Another upsetting read
Yesterday we got the latest version of Gordo's Domesday Book. The 2007 National Assets Register attempts to put a value on all central government assets. Well, not quite all- for reasons of national security, James Bond's department is omitted, and for reasons of national embarrassment some of the further flung quangos are also excluded.
So what do we learn from the 1,000 pages?
- Total asset value is put at £337,104,120,000- around a quarter of GDP
- 10 and 11 Downing St- £15m
- Diana Fountain- £4.2m... which is about the same as its annual maintenance bill
- British Ambassador's opulent Lutyens mansion in Washington- £6.7m
- British Potato Council's HQ- £159,000 (and remember- it's nearly time once again for National Chip Week- 12th to 16th of Feb)
- Toddington Services £4.2m- sure to be a major player in National Chip Week
Some of the valuations look light. For example, the contents of the National Gallery- all those Rembrandts, Monets and Constables- must surely be worth a multiple of the £52m quoted.
But outside of land and buildings, many of the valuations look pretty optimistic.
Take intellectual property. Consider, for example, the value of that multi-billion pound NHS Supercomputer. It's costing a packet, so you'd hope it's worth a packet.
But according to the Department of Health, as at March 2005 the work already completed was only worth about £150m. More specifically, the Choose and Book (or pick and mix) system was worth £14,952,000, and the troublesome data Spine was worth £102,528,000. Both amazingly precise figures that beg many more questions than they answer. But certainly far less than the billions we've shelled out.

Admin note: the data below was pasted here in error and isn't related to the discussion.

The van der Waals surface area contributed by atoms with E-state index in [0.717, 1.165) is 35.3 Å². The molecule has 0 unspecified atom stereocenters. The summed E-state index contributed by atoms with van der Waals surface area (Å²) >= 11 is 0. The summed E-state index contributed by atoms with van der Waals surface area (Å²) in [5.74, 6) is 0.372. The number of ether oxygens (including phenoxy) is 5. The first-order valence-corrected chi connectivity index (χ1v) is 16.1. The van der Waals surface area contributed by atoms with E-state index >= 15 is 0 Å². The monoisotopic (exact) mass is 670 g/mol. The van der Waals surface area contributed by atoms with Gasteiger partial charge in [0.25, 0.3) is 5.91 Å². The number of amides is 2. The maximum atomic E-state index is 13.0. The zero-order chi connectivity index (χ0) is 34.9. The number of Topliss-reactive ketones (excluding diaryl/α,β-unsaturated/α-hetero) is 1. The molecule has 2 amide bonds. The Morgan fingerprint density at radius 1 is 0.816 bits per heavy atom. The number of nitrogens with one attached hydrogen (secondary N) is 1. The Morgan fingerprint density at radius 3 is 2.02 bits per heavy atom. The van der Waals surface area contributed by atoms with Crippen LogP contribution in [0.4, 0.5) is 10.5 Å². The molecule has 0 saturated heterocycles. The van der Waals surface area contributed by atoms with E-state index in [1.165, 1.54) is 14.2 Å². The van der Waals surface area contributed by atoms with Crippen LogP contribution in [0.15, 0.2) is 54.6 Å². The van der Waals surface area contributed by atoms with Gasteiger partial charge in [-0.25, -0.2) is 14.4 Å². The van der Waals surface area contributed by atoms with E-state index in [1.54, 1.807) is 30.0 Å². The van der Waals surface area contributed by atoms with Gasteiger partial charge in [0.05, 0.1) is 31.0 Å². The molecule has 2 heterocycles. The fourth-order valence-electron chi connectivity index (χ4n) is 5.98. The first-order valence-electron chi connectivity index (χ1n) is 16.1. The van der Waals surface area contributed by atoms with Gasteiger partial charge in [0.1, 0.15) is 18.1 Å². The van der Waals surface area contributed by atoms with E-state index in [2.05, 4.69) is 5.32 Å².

The MOD's intellectual property valuations are much more bullish. They reckon they have £22.6bn of such property, which sounds very impressive.
However, it turns out all they've done is to add up all the development costs of their new weapons. So for example, instead of writing off the nightmarish cock-ups which have driven the new Nimrod so ludicrously over budget, and swallowing a handful of aspirins (see this blog), they seem to believe the accumulated costs are an asset.
Lies, damned lies, and the accountancy of asset valuation... yes, of course.
But what we taxpayers want to know is not what we've been forced to pay, but what value we've actually got in exchange.
It's a fundamental problem with almost all government expenditure- spending money is not the same thing as creating value. Spending money is easy: creating value is not.
Personally, having read the latest Domesday Book, I don't feel richer.
But I do feel angrier.